Flying Over The Rainbow - - - by Liz Davies (aka "Mom")

 

This just isn't what Stephen and I had planned when we married in 2004.  We thought we'd be here in the US at least until I could retire.  You see... I really loved the company I was working for and could not fathom leaving.  But things there changed for the worse and I finally gave up, resigning my position in March 2006.

If you do much "self-help" reading (as I do) you will have run across this question:

"If you could live anywhere, do anything, if money were no obstacle...where would you be and what would you be doing?"

I used to hate questions like that because they lead to ridiculous "what-you-can-never-have" answers.  But just this once, I could imagine a future for myself that was possible and attractive to both me and Stephen.  We decided to move to Australia.

Doing that requires a lot of planning, money, and (for me, at least) more than a little courage.  But I know that sometimes good things that God has planned for me require some effort on my part.  So we downloaded Australian spouse-visa forms, looked into the immigration laws and started thinking about what we should take with us or leave behind.

What about our birds?

Australian customs and import laws are very strict.  The Australian people truly treasure their native wildlife and environment, and their laws reflect their concerns.  Too many non-native species are already in Australia, creating havoc and in many cases crowding out the precious native species.  Still, I hoped there would be a chance that we could bring our avian family with us, and as soon as I was sure we were moving, I started looking into what would be required.

So here is what happened:

March 21
2006
Did a "Google" on the topics "international pet bird import Australia" and found an interesting page which talks about getting import permits for pet birds.  I also posted a couple of "requests for experience and information" on 2 parrot-centered message boards that I frequent. 

Found 2 "we'll move your pet" businesses on the web, and got a 3rd recommended by a friend.  Sent emails to all 3 requesting information.

March 27
2006
We've heard back from the 3 pet movers:
  • One sent a quote
  • One sent an email saying you can't import birds to Australia
  • One sent a general contact email asking us a few questions about where we are in the process of moving (I replied to them but haven't heard back from that reply yet).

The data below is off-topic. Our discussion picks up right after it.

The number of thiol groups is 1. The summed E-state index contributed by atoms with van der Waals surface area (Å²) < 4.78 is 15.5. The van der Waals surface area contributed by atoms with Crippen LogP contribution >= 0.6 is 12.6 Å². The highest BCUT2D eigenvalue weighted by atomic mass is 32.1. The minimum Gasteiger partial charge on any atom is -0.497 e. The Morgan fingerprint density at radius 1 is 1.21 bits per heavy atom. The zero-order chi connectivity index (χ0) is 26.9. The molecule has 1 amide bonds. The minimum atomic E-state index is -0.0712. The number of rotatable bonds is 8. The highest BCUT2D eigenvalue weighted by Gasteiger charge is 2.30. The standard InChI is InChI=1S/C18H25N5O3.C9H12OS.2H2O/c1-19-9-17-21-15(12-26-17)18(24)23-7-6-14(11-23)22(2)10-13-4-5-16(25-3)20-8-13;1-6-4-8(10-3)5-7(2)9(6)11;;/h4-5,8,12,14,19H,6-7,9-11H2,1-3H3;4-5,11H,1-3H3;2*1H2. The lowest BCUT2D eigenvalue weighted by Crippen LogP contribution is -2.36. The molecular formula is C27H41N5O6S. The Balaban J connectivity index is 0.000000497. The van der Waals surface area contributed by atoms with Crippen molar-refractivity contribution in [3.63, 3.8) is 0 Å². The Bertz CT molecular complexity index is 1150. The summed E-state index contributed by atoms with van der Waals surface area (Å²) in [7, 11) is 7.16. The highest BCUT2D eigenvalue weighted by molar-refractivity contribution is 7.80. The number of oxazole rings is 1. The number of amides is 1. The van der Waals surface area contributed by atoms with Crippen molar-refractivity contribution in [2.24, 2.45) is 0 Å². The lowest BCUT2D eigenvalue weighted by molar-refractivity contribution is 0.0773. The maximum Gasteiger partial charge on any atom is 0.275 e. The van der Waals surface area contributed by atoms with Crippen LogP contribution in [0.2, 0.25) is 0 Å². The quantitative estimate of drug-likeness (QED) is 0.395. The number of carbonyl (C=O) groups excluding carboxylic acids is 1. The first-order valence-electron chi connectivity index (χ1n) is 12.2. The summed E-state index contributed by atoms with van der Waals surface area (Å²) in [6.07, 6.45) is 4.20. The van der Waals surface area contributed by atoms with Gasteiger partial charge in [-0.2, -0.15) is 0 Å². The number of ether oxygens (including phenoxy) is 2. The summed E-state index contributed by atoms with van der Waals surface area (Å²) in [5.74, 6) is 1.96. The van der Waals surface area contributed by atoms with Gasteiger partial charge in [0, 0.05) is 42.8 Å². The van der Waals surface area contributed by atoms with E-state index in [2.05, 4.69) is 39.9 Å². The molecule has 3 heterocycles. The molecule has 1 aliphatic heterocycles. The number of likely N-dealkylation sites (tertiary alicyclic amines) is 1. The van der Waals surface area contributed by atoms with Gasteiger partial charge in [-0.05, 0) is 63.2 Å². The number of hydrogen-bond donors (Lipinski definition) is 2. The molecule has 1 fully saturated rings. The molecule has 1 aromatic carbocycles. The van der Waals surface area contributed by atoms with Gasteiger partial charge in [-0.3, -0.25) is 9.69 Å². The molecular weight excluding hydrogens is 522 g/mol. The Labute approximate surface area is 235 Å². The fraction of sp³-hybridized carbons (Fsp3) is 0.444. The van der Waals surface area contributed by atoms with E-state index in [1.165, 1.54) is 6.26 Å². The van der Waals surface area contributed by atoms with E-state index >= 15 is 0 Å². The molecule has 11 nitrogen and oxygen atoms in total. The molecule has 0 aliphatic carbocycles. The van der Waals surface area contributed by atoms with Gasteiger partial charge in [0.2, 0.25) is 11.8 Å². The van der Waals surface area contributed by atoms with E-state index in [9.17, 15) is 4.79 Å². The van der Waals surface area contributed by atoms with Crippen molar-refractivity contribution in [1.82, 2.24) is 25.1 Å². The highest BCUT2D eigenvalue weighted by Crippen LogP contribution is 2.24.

I also talked to the man who owns the aviary where we got Jesse, and he indicated that he's pretty sure moving her to Australia is possible.  We're still hopeful, but the $$ in the quote we received make us think we won't be able to afford taking the whole flock with us, even if we can get their import approved.

March 29
2006
Heard back from the 3rd moving company.  The representative assured me that they have moved parrots  (legally) to Australia sometime in the last 3 years, but suggested I should call AQIS to see if anything has changed due to the current "bird flu" scare.
March 30
2006
After tons of emails and a couple of long-distance phone calls, we have our answer:

We found that the AU body "AQIS" administers the import/export regulations and "Biosecurity Australia" apparently sets the regulations. The Biosecurity folks told me that they are "reviewing" the import of pet birds, but currently aren't allowing it. Apparently the review has been underway for quite a while (years?). They did offer to have us register with them as "stakeholders" - which means we'll be given updates if and when they occur. We did that, of course, but we realize that the situation is probably hopeless.

So what will we do? Honestly, I don't know. I don't like our choices: give up the idea of moving - or give up our pets.

I guess I'll just pray for a miracle.
June
2006
We continue to monitor the happenings with AQIS and the Biosecurity group, but it's pretty clear that there's no hope.
September
2006
My "spouse visa" arrived from the Australian government.  We put the house up for sale and started seriously talking to people about adopting the birds.  A good friend of mine took Bubba and Aussie to live with her.  It was terribly hard to see them go, but I am comforted by the fact that they clearly like her and she's wild about them.  I know it's a good match for everyone.

I found someone interested in Pakshi who would be perfect for him (and Pakshi clearly liked) but that fell through when we realized that the man's wife is violently allergic to birds.

Having exhausted all the possibilities with people I already know, I realized I'd have to advertise - so I contacted our local bird club and put an online classified ad up on a popular website.  I have been surprised at the number of people who are contacting me expressing interest.

October